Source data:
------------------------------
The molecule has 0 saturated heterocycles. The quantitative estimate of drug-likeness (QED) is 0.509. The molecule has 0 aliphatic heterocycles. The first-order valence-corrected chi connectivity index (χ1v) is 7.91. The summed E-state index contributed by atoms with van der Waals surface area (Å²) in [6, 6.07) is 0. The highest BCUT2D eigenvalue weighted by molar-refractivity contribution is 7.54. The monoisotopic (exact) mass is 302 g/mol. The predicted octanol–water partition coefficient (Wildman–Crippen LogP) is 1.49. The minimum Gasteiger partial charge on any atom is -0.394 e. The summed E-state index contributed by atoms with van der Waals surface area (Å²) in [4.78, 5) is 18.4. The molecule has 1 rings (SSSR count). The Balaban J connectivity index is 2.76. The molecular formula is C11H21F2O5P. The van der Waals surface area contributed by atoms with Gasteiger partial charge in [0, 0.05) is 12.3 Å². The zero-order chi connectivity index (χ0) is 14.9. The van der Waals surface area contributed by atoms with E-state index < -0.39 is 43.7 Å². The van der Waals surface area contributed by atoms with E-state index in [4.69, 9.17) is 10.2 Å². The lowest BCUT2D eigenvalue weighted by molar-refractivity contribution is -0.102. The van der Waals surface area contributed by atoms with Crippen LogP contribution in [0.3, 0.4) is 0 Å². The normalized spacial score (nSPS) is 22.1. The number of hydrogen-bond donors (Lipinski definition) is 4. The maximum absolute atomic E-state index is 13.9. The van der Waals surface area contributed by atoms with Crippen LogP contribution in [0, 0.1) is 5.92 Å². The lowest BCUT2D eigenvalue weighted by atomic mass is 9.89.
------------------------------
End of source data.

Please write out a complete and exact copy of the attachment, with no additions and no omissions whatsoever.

The molecule has 0 saturated heterocycles. The quantitative estimate of drug-likeness (QED) is 0.509. The molecule has 0 aliphatic heterocycles. The first-order valence-corrected chi connectivity index (χ1v) is 7.91. The summed E-state index contributed by atoms with van der Waals surface area (Å²) in [6, 6.07) is 0. The highest BCUT2D eigenvalue weighted by molar-refractivity contribution is 7.54. The monoisotopic (exact) mass is 302 g/mol. The predicted octanol–water partition coefficient (Wildman–Crippen LogP) is 1.49. The minimum Gasteiger partial charge on any atom is -0.394 e. The summed E-state index contributed by atoms with van der Waals surface area (Å²) in [4.78, 5) is 18.4. The molecule has 1 rings (SSSR count). The Balaban J connectivity index is 2.76. The molecular formula is C11H21F2O5P. The van der Waals surface area contributed by atoms with Gasteiger partial charge in [0, 0.05) is 12.3 Å². The zero-order chi connectivity index (χ0) is 14.9. The van der Waals surface area contributed by atoms with E-state index < -0.39 is 43.7 Å². The van der Waals surface area contributed by atoms with E-state index in [4.69, 9.17) is 10.2 Å². The lowest BCUT2D eigenvalue weighted by molar-refractivity contribution is -0.102. The van der Waals surface area contributed by atoms with Crippen LogP contribution in [0.3, 0.4) is 0 Å². The normalized spacial score (nSPS) is 22.1. The number of hydrogen-bond donors (Lipinski definition) is 4. The maximum absolute atomic E-state index is 13.9. The van der Waals surface area contributed by atoms with Crippen LogP contribution in [0, 0.1) is 5.92 Å². The lowest BCUT2D eigenvalue weighted by atomic mass is 9.89.